Its name hints at its source, the Alpha and Omega who is the well-spring of this water of life – which also is called the Wisdom of the Just (Lk. 1:17). It is the antipode to classicism, to the heritage of Hellas and Rome which does not know the Name of the LORD. The prime source of the Wisdom of the Just is in the creation record of Genesis as shown in the main section of this treatise.

This wisdom was preserved through the ages – besides by Jewish alchemists – by the members of the pietist, or charitable societies, who followed James 1:27, “to visit the fatherless and the widows in their affliction, and to keep himself unspotted from the world”. Now in order to visit, or more correctly, to oversee those afflicted with illness, they knew that they must have the knowledge of the mysteries, for because of the expenses and the horrors of the secular treatments (which has not changed much today as the devastations of orthodox medical cancer treatment show, see also Mk.5:26) they had decided to heal the sick themselves.

So they called upon heaven for this knowledge and searched and studied, and their calling and efforts were answered. For they bad kept themselves unspotted from the world by avoiding the snares of greed and fame of the wise and prudent, and they would receive the secrets of eternity.

Goethe, the German philosopher-poet, writes in his eighth book of “Dichtung Und Wahrheit”, and also in his diary, how he was cured almost in an instant when he was close to death from advanced pulmonary consumption and from a painful and feverish abdominal infection (apparently an appendicitis) by a Dr. Metz, whom he refers to as “also one of the pious”. This was over two hundred years ago.

At that time about twenty years old, Goethe and his friend, Johann Heinrich Merck, a pharmacist who founded the Merck pharmaceutical firm, then were invited to join the society of the pious. They played around with this idea, and Goethe relates some of the society’s elementary teachings. Yet, at last they lacked the resolve to go on. Only much later did they realize the relevance of this matter and set out to search for it. But its source, their friends of the society, all were in their graves.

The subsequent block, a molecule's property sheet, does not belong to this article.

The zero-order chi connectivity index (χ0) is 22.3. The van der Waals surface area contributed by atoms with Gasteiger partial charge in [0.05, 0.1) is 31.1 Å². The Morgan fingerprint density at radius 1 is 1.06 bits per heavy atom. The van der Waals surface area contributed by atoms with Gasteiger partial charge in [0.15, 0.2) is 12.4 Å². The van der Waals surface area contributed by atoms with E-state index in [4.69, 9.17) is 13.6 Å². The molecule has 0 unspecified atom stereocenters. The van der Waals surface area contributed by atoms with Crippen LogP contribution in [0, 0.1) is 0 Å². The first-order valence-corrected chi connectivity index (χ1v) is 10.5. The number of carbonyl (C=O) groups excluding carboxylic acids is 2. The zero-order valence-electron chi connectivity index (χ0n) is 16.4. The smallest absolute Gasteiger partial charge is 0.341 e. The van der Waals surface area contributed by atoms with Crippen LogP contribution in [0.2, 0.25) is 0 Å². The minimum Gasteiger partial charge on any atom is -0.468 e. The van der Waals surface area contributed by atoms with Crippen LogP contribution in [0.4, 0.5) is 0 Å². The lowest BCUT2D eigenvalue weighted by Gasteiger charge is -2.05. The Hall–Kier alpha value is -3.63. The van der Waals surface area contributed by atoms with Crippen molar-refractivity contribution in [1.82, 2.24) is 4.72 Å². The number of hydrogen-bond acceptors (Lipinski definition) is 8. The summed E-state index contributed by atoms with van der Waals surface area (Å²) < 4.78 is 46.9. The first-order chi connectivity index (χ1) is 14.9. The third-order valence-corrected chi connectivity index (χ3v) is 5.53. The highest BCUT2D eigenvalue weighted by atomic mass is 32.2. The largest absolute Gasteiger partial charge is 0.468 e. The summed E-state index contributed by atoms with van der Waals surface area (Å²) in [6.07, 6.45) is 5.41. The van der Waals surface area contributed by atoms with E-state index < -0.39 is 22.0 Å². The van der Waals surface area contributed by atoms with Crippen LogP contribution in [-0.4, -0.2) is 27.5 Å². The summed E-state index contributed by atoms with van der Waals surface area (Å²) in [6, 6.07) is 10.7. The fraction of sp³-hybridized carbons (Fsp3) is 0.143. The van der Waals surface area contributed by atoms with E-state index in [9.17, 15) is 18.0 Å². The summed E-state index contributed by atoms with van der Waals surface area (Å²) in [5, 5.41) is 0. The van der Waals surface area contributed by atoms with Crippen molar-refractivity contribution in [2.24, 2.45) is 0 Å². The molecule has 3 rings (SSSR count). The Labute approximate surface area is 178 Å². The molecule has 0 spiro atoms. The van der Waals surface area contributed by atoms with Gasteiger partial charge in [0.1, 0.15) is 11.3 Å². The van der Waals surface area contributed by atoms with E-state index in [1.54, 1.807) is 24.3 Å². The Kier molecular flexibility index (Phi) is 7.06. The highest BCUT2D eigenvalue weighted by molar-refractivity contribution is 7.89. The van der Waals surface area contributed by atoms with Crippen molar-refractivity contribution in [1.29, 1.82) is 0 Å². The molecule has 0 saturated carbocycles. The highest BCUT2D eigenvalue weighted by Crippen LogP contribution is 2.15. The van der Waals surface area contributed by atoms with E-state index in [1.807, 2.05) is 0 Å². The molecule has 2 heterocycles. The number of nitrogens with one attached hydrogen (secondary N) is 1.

Merck CEO

Raymond V. Gilmartin joined Merck & Co., Inc., in June 1994 as president and chief executive officer. He was named to the additional post of chairman of the board in November 1994. Prior to joining Merck, Mr. Gilmartin was chairman, president and chief executive officer of Becton Dickinson and Company. He joined the company in 1976 as vice president, strategic planning, taking on positions of increasing responsibility over the next 18 years. An active participant in health industry affairs, Mr. Gilmartin is chairman of the Healthcare Institute of New Jersey, and a past chairman of the Pharmaceutical Research & Manufacturers of America, now serving on its executive committee. He is a trustee of the Healthcare Leadership Council, a group dedicated to excellence in America’s health care system, and he is chairman of Valley Health System, Inc. Mr. Gilmartin also serves as chairman of the Council on Competitiveness and the board of associates of the Harvard Business School. He is a director of The College Fund/UNCF, and a member of the Business Roundtable, the Business Council, and the Council on Competitiveness. He also serves on the boards of directors of General Mills, Inc. and the Public Service Enterprise Group, Inc. Mr. Gilmartin received a B.S. in electrical engineering from Union College in 1963. He received an MBA from Harvard Business School in 1968.
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Written by citizen2009

November 16, 2009 at 10:51 pm